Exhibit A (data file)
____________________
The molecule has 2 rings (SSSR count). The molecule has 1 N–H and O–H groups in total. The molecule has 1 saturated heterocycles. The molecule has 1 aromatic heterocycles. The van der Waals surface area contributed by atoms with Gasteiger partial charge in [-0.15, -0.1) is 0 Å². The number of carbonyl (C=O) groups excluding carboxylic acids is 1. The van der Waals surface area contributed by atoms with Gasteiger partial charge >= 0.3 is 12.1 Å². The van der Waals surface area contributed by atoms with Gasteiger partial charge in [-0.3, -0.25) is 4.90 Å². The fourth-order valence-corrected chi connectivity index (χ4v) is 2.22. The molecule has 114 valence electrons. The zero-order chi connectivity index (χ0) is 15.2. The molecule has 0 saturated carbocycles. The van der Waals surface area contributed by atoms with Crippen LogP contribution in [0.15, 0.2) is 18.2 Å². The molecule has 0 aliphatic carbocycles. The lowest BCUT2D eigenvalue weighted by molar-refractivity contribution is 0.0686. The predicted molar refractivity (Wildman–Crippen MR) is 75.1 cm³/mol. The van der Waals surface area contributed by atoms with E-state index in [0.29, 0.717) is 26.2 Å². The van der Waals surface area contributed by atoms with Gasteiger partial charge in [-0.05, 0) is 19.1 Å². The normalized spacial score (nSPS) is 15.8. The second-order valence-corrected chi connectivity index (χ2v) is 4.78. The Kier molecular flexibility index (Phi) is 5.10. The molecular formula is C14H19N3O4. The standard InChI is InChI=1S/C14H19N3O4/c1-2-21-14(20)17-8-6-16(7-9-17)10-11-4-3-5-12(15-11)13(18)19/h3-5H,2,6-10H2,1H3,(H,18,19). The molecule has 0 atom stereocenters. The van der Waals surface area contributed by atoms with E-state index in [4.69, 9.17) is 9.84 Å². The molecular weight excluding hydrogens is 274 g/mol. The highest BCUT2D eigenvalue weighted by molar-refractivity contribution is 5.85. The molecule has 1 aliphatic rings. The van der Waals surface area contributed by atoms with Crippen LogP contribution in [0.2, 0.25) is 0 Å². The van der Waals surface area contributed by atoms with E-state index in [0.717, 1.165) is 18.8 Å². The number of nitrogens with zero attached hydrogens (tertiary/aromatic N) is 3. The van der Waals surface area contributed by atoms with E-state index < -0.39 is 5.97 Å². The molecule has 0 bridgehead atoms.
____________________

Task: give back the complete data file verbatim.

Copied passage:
The molecule has 2 rings (SSSR count). The molecule has 1 N–H and O–H groups in total. The molecule has 1 saturated heterocycles. The molecule has 1 aromatic heterocycles. The van der Waals surface area contributed by atoms with Gasteiger partial charge in [-0.15, -0.1) is 0 Å². The number of carbonyl (C=O) groups excluding carboxylic acids is 1. The van der Waals surface area contributed by atoms with Gasteiger partial charge >= 0.3 is 12.1 Å². The van der Waals surface area contributed by atoms with Gasteiger partial charge in [-0.3, -0.25) is 4.90 Å². The fourth-order valence-corrected chi connectivity index (χ4v) is 2.22. The molecule has 114 valence electrons. The zero-order chi connectivity index (χ0) is 15.2. The molecule has 0 saturated carbocycles. The van der Waals surface area contributed by atoms with Crippen LogP contribution in [0.15, 0.2) is 18.2 Å². The molecule has 0 aliphatic carbocycles. The lowest BCUT2D eigenvalue weighted by molar-refractivity contribution is 0.0686. The predicted molar refractivity (Wildman–Crippen MR) is 75.1 cm³/mol. The van der Waals surface area contributed by atoms with E-state index in [0.29, 0.717) is 26.2 Å². The van der Waals surface area contributed by atoms with Gasteiger partial charge in [-0.05, 0) is 19.1 Å². The normalized spacial score (nSPS) is 15.8. The second-order valence-corrected chi connectivity index (χ2v) is 4.78. The Kier molecular flexibility index (Phi) is 5.10. The molecular formula is C14H19N3O4. The standard InChI is InChI=1S/C14H19N3O4/c1-2-21-14(20)17-8-6-16(7-9-17)10-11-4-3-5-12(15-11)13(18)19/h3-5H,2,6-10H2,1H3,(H,18,19). The molecule has 0 atom stereocenters. The van der Waals surface area contributed by atoms with E-state index in [4.69, 9.17) is 9.84 Å². The molecular weight excluding hydrogens is 274 g/mol. The highest BCUT2D eigenvalue weighted by molar-refractivity contribution is 5.85. The molecule has 1 aliphatic rings. The van der Waals surface area contributed by atoms with Crippen LogP contribution in [0.2, 0.25) is 0 Å². The van der Waals surface area contributed by atoms with E-state index in [0.717, 1.165) is 18.8 Å². The number of nitrogens with zero attached hydrogens (tertiary/aromatic N) is 3. The van der Waals surface area contributed by atoms with E-state index < -0.39 is 5.97 Å². The molecule has 0 bridgehead atoms.